After several years of strong growth, we believe the real estate cycle is set to mature in 2018.
As supply concerns emerge in certain key markets, average rent growth is likely to moderate, while slowly rising interest rates may put pressure on debt financing. However, we also believe pockets of growth remain in select markets and sectors. In addition, merger and acquisition (M&A) activity is increasing in certain commercial real estate sectors, offering another source of potential growth.
In our view, the real estate market remains healthy. Rent growth is positive and occupancy rates are close to all-time highs. However, towards the end of 2017, rent growth began to slow in certain markets and sectors. In particular, office and apartment rent growth slowed in gateway cities like New York City and Washington D.C. Looking ahead to 2018, we are likely to see continuing weakness in these and other gateway coastal markets, especially given their relatively high new supply.
However, growth potential may still be found in real estate markets in so-called Sun Belt states such as Florida, Arizona, Texas, and Georgia. These low-tax states typically have seen strong employment growth in recent years. This has attracted new residents and created strong demand for housing, retail outlets, healthcare centers, and office and warehouse space. At the same time, new supply in these markets has been constrained as the cost of new construction far exceeds the cost of acquiring existing properties.
The Sun Belt states have historically had significantly lower property prices than the coastal states and have charged lower rents. Therefore, there is more room for rent increases in these markets than in oversupplied and expensive coastal markets, as well as the potential for higher cap rates. Thus, market selection will be an important source of growth in 2018.
Another potential source of growth is rising M&A activity. By the end of 2017, most regional mall real estate investment trusts (REITs) were trading at significant discounts to net asset value (NAV). In some cases, the discount was as high as 50 percent. Even given the relatively weak performance of the retail real estate sector, these discounts are attractive and opportunistic investors are taking note. There was an uptick in M&A activity in the retail REIT sector towards the end of 2017, and this will continue into 2018.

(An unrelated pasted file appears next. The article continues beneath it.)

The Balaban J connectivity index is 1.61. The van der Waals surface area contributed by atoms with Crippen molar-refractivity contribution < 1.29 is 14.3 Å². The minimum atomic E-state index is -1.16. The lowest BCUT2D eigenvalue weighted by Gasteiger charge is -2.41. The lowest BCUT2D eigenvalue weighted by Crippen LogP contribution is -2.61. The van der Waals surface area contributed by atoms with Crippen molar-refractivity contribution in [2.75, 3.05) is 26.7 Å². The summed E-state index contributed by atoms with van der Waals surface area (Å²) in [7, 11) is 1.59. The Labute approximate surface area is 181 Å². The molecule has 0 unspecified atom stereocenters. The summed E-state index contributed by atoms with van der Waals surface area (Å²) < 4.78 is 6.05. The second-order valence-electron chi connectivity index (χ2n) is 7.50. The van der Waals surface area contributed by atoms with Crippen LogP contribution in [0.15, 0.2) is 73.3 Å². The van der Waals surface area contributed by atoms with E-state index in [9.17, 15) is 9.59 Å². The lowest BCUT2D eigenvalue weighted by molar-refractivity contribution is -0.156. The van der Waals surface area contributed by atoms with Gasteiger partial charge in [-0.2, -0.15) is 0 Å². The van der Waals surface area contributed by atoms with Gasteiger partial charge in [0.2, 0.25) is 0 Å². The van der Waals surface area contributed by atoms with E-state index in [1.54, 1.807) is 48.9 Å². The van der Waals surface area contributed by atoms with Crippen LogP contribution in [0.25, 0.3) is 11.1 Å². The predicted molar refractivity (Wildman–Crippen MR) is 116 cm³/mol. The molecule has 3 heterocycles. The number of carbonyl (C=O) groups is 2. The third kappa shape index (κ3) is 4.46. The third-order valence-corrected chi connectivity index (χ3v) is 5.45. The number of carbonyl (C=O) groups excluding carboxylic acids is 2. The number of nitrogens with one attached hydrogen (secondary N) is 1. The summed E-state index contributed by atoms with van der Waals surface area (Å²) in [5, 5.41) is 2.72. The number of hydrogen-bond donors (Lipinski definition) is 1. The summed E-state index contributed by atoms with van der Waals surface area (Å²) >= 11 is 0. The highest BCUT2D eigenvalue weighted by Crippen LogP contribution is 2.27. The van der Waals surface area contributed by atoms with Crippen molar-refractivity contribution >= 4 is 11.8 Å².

Consolidation in the retail REIT sector may offer a potential opportunity for investors. REITs that acquire new assets at a steep discount to NAV have the potential to deliver positive returns for investors as the retail environment recalibrates and stabilizes.
Looking ahead, we may also see an increase in M&A in other real estate sectors. Office REITs, for example, are trading at 15 to 25 percent discounts to NAV, which may make the office sector a candidate for consolidation activity in the next 12 to 18 months.
In terms of 2018’s downside risks, one area of potential concern is the commercial mortgage-backed
securities (CMBS) market.
The 2015-to-2017 period saw a spike in CMBS maturities on paper dating back to the peak of the previous cycle, between 2005 and 2007. This created various investment opportunities as issuers refinanced.
We are likely to see fewer maturities in 2018 because CMBS originations dried up in 2008 in the wake of the financial crisis. Nevertheless, up to $100 billion in CMBS will need to be refinanced in the coming year and CMBS originations remain healthy.
Against the backdrop of slowly rising interest rates and a narrowing yield curve, however, refinancing may prove more expensive than it has in recent years. Some issuers may struggle to refinance, which may lead to a degree of market disruption. This is a potential headwind for commercial REITs.
Overall, 2018 has the potential to be a complex year for real estate investors. As gateway markets slow and the cycle matures, finding growth may require actively seeking out suitable markets and sectors. We believe active management has the potential to perform well in such an environment.